We're all quite familiar with the killing off of beloved characters, only to have them revived sometime later. It's something I don't think will ever go away, and quite frankly I don't totally mind it, as most characters that do die do so for short-sighted or poor reasons. I think all of us accept this particular trope as part of superhero comics whether we like it or not.

However, what I want to hear is what is the most implausible, ridiculous manner of revival that you can think of?  What explanation for a character's sudden return really mad you think, "Shyeah, right. Go pull the other one." What's the explanation that made you think "wow, the creative team must have been hitting the sauce really hard when they came up with this one."

I would say that Elseworlds, What If's and Imaginary Stories should not count.

I'm going to nominate the revival of Alfred Pennyworth aka the Outsider, for the very simple reason that his body was crushed by a very large boulder. Even if that didn't kill him, it should have left him crippled for life rather than giving him strange super powers and an evil bent. Not to mention that I sincerely doubt that Batman and Robin could have made such a mistake and believed him dead when he must have had some sort of pulse.

Let's hear your choices for the worst "Got Better".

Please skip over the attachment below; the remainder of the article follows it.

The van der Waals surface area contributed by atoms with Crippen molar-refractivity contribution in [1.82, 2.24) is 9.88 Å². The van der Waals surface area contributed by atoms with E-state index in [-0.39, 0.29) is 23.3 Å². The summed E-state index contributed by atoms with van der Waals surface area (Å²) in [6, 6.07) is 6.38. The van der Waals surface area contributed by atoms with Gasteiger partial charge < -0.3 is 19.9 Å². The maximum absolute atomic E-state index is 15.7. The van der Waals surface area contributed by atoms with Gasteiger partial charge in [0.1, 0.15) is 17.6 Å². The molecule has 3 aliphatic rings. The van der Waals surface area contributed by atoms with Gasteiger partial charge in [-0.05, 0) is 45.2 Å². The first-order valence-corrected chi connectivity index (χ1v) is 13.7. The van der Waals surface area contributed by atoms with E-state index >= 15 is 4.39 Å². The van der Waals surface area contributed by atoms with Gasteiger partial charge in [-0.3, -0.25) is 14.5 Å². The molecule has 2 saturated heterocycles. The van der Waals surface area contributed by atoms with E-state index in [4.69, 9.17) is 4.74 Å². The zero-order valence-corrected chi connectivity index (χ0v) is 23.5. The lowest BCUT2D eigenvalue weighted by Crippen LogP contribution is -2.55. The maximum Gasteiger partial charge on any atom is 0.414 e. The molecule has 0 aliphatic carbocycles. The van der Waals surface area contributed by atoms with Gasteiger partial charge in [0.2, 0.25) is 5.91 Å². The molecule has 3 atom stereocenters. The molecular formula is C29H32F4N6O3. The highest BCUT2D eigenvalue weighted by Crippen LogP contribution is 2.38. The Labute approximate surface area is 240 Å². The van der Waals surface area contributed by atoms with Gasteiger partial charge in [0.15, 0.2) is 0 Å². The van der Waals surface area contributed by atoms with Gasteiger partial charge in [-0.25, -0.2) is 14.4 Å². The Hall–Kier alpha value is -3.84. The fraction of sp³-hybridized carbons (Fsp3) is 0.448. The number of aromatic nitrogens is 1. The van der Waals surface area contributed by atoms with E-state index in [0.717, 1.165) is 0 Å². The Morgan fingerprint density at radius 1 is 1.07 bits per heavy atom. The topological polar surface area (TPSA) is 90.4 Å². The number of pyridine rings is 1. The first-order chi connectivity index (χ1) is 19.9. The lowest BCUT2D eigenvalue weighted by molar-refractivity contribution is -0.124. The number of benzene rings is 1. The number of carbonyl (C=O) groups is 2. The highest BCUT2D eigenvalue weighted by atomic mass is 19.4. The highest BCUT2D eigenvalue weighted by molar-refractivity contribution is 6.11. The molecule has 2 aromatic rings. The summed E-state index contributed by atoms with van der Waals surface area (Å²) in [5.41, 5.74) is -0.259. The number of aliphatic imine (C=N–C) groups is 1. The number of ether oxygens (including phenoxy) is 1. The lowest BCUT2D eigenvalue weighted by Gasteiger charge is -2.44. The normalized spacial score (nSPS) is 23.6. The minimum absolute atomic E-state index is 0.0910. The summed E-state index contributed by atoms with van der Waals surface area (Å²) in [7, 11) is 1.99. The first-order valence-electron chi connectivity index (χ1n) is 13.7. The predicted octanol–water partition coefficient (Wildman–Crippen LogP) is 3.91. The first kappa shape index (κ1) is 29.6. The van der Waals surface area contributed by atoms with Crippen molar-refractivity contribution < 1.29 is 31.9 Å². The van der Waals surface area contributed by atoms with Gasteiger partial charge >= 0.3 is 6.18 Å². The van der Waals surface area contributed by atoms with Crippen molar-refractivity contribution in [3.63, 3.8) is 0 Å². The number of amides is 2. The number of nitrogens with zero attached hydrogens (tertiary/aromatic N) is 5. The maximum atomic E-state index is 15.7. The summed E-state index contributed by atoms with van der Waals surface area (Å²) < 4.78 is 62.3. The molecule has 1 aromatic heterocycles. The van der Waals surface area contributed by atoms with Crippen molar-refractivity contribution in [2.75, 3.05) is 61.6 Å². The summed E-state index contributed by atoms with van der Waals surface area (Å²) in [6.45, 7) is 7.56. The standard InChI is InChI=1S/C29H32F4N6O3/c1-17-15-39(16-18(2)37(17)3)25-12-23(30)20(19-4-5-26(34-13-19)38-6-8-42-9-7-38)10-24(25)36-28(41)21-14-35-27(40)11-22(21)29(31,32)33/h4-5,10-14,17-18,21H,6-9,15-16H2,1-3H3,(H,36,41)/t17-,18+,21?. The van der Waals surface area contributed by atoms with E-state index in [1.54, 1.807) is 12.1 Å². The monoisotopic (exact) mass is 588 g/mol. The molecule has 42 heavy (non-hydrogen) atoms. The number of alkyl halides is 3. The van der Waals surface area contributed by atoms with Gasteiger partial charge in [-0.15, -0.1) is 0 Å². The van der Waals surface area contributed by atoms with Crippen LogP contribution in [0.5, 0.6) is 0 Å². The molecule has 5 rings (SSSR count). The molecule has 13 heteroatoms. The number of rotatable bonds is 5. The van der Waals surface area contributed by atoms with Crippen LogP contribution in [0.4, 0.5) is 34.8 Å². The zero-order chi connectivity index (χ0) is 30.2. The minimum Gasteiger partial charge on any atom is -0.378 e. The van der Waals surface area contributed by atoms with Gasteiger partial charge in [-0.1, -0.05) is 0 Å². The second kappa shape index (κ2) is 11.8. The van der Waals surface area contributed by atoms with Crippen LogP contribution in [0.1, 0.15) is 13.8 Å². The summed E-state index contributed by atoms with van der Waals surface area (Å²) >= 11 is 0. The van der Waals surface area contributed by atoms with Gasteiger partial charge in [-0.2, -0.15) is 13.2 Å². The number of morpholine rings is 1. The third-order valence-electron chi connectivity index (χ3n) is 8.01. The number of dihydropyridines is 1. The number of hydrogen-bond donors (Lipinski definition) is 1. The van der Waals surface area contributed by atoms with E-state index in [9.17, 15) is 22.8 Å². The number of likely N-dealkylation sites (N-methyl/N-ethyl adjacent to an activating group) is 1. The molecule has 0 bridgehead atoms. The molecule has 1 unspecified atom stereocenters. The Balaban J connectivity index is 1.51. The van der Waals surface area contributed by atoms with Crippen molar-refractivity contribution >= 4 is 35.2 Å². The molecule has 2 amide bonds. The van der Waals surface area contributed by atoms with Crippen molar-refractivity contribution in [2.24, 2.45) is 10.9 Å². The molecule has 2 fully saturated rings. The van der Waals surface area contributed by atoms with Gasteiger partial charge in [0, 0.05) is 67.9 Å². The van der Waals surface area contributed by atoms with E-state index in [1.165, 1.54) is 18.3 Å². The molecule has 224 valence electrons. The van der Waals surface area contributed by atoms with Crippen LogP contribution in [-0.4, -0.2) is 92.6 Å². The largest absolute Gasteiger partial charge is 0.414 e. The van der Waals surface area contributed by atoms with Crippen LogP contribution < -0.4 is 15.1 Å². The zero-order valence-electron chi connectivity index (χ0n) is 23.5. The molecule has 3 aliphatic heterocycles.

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Ohhh...so many come to mind.....

I'll go first then.

How did Captain America get better after his 'Fighting Chance' storyline where he had to wear body armour and then died...?

...he just...did.

I don't believe there ever WAS an explanation.?

I know most wouldn't agree, but I actually prefer when they either give one line ("I got better") or they just ignore it altogether and get on with telling the story. I don't like reading a whole explanation that is, by nature, ridiculous.

Richard Mantle said:

I don't believe there ever WAS an explanation.?

It would be hard to be a Christian in a comic-book world.

Norman Osborn recovering in Europe after taking the flyer to the chest?

The Black Widow "getting better" after Hawkeye held her dying body, then walked away convinced she was dead. Yet nothing was made of the fact that Communist scientists found a corpse and somehow brought it back to life.

DC never officially said the Mopey story didn't happen, they just ignored it, so technically he was still responsible for Barry Allen's origin at least up to Crisis on Infinite Earths which changed all the rules.

This one's a no-brainer for me.  I discussed last year in my three-part Deck Log Entry on "The Short Death of Red Ryan".

In Challengers of the Unknown # 55 (Apr.-May, 1967), editor Murray Boltinoff killed off Red Ryan, one of the Challengers.  Then, after getting cold feet about it, revived him a mere five issues later.  The problem was, in order to save half-a-country of innocent people, Red had been forced to detonate an explosive by hand.  Thus, he blowed up real good, into what should have been many, many pieces-parts.